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Photo: Christopher Nash, License: N/A, Created: 2013:02:05 23:02:44

Photo: N/A, License: N/A

by Dave Gardner

As Christmas approaches, techno-weenies throughout NEPA are celebrating the arrival of new toys and gizmos, including the ongoing evolution of some proven electronic products.

The big tech picture for year-end 2017 was summed up in a narrative by Chris Nash, president of LSEO, as he quipped that humans have proven themselves to be fundamentally lazy in nature by virtue of the love of remote control products, including the infamous Clapper. He has therefore become a big fan of trends within the Internet of Things (IoT), which refers to the interconnection of devices to the Internet other than typical electronics such as smartphones and computers.

“For example, appliances, cars, thermostats and even blood glucose meters can all be connected through the IoT,” said Nash.


His most intense tech love is now the Smart Home. Nash related how he returns to his home each evening and asks his Alexa technology to turn on lights, raise the temperature a few degrees, and even switch to a different Pandora station. In addition, Alexa can offer country music for Nash’s dog when he is away from home.

“Alexa is old news at this point, but the maturity of these voice activated and connected devices is finally starting to take shape,” said Nash. “They are truly starting to becoming smart devices.”

Nash therefore thoroughly approves of how voice control is becoming the new home remote control. He explained that users may no longer need a separate device since their smart phone can do all of these things while taking voice commands.

“An upgrade to an enhanced home control unit like the Amazon Echo is worth the money if you want to take your smart home to the next level,” said Nash. 

He also related how that simply pushing a few buttons on a phone can send a Roomba unit swirling into action to vacuum an entire home. The unit automatically will dock itself to recharge so that the entire cleaning job can be completed.


Nash declared that he is a huge Google fan, and that he is currently pitting the Google Home against the Amazon Echo in an all-out war for first prize as the top smart home device. According to Nash, Google home is smarter from an artificial intelligence perspective, but Amazon has better control of integrations and apps with a rapidly growing network.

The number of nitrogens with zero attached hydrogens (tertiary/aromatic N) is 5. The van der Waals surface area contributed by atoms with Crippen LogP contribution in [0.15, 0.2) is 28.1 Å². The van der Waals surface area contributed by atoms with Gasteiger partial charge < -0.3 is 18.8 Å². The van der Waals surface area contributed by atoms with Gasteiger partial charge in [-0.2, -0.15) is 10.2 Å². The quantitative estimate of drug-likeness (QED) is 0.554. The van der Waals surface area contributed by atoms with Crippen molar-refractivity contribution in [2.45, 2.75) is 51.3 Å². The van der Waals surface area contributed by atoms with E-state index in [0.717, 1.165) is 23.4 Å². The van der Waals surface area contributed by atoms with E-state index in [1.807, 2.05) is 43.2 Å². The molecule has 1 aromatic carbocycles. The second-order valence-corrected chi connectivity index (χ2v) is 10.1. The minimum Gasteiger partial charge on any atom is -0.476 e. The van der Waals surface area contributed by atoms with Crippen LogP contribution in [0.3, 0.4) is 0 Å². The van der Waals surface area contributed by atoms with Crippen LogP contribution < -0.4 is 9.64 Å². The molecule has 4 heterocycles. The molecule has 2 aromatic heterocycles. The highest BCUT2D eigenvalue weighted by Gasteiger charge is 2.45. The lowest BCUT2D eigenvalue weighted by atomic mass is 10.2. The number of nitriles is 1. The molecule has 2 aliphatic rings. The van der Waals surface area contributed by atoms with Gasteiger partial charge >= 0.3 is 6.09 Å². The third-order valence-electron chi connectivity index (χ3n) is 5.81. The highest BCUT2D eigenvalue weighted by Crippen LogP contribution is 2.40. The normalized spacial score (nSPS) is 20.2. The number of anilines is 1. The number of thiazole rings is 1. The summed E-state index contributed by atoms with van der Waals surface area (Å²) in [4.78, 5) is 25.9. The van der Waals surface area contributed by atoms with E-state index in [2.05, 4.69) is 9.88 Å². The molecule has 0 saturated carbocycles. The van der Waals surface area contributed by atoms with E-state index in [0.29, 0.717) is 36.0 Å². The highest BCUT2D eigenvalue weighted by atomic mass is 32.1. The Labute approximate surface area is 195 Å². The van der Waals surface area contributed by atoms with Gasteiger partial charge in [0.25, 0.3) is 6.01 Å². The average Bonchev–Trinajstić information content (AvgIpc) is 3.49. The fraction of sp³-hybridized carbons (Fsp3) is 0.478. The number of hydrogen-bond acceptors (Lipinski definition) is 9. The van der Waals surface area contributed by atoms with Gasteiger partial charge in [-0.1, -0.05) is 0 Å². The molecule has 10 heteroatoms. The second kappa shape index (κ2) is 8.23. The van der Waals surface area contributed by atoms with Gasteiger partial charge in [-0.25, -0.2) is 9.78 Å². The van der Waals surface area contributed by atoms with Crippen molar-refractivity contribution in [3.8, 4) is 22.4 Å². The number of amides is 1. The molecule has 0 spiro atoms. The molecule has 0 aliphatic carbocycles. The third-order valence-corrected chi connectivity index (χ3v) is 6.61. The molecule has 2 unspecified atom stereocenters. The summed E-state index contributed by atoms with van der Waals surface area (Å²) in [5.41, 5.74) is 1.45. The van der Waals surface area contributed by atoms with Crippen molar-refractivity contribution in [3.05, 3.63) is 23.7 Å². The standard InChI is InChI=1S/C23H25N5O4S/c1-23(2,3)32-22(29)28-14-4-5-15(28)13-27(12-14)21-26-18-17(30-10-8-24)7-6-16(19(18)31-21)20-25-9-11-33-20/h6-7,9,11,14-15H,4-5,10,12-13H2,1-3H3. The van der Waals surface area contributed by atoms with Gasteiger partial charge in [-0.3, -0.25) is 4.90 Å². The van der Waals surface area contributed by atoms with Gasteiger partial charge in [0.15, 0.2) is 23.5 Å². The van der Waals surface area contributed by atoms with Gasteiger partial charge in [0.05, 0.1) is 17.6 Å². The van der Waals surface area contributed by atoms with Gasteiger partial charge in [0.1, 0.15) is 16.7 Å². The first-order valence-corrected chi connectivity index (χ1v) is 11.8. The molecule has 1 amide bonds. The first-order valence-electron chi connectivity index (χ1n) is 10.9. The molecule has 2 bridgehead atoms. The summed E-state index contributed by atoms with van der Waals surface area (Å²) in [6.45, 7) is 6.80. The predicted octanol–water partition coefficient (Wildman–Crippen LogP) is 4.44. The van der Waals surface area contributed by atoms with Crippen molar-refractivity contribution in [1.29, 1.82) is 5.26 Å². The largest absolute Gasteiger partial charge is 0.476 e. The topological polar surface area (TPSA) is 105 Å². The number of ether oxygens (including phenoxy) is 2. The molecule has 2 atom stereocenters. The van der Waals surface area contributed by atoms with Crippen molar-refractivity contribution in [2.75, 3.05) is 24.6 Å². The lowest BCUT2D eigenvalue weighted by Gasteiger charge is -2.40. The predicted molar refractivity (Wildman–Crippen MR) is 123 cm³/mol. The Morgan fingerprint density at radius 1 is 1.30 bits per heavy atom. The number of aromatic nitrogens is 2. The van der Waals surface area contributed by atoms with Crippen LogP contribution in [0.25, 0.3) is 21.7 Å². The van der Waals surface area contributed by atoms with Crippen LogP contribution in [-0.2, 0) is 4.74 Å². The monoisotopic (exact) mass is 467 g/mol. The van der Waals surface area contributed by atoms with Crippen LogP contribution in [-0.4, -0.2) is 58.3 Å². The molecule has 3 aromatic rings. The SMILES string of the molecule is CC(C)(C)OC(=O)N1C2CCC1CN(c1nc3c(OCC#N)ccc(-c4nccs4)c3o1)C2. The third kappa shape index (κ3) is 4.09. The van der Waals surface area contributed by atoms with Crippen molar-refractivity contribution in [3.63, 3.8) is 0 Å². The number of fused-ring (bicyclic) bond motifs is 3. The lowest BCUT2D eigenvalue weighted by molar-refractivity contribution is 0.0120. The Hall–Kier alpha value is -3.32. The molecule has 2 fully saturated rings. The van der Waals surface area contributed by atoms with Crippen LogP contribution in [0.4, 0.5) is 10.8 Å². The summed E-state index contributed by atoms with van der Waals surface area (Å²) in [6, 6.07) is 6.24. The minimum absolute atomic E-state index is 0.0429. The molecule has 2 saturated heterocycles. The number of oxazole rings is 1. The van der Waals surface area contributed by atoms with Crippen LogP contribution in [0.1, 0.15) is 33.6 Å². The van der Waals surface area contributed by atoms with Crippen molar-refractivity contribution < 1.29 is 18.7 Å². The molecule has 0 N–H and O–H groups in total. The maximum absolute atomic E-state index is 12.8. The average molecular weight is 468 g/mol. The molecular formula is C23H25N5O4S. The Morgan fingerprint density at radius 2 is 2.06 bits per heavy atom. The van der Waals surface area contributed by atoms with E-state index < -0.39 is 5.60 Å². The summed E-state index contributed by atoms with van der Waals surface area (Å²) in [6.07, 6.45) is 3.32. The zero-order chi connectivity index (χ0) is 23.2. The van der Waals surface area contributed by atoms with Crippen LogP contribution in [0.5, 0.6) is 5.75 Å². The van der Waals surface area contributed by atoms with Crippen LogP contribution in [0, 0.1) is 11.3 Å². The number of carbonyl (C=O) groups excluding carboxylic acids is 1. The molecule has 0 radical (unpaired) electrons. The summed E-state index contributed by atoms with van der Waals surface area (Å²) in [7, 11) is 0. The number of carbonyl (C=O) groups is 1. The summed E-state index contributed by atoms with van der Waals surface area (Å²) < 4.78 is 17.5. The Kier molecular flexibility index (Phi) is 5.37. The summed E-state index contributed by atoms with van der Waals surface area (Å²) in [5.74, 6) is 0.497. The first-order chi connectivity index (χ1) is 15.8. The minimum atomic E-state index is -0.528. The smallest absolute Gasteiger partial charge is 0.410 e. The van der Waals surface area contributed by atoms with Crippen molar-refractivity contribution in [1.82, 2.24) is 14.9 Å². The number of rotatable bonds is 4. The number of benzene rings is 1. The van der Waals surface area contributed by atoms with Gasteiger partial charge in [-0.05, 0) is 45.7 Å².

“This contest is still a tossup for now and it will be interesting to see how this space develops,” said Nash. “All of the big tech players are vying for it and they know how important this space is to their long-term success. I don’t want to make too many generalizations, but it’s similar to the way the PC changed home computing back in the 80s.” recently released its list of tasty tech goodies for the 2017 holiday season. Among these with special appeal to the mobile millennials is the ultra-high capacity Anker Portable Charger. Weighing only 12.5 ounces, this product boasts PowerIQ and VoltageBoost combined to deliver the fastest possible charge while a MultiProtect safety system ensures complete circuit safety.

Readers on any Christmas gift list may covet the Kindle Oasis, claimed to be the thinnest and lightest Kindle ever. It features extra-long battery life, an included leather charging cover can boost battery life by months, and a crisp high-resolution 300 ppi display.

Another gift idea, which stands as a throwback to the days of classic rock and roll and its pounding bass, is the Sennheiser wireless headphone. This over-the-ear unit, produced by a company with a long history of professional microphone development, extends the range of its remote up to 120 feet, and even penetrate through walls and ceilings. Perhaps above all, the detailed sound reproduction with heavy bass is ear-opening.


Santa also is capable of delivering professional gifts from his sleigh, including the ultimate and total workstation for business, according to Christian Weilage, CEO of PlanGuru. He has become a huge fan of Microsoft’s Surface Book Two in One system, which features a screen that snaps off and can be used as a stand-alone tablet. A plug-in to a monitor format is also instantly available.

“This system creates a total workstation that is both powerful and fast with minimal training time,” said Weilage.

He noted that users of the product can flip it backside to have a “big beautiful tablet” or unplug it for conference use creating a situation where paper notes no longer disappear. This means the user has, in effect, a high-powered machine plus a tablet, plus the capacity to be electronically organized, which Weilage emphasized is much better than flipping through paper notes.

“Some of employees were a bit reluctant to embrace this technology, even the younger ones,” said Weilage. “However, I personally have witnessed higher employee productivity levels, so I swear by it.”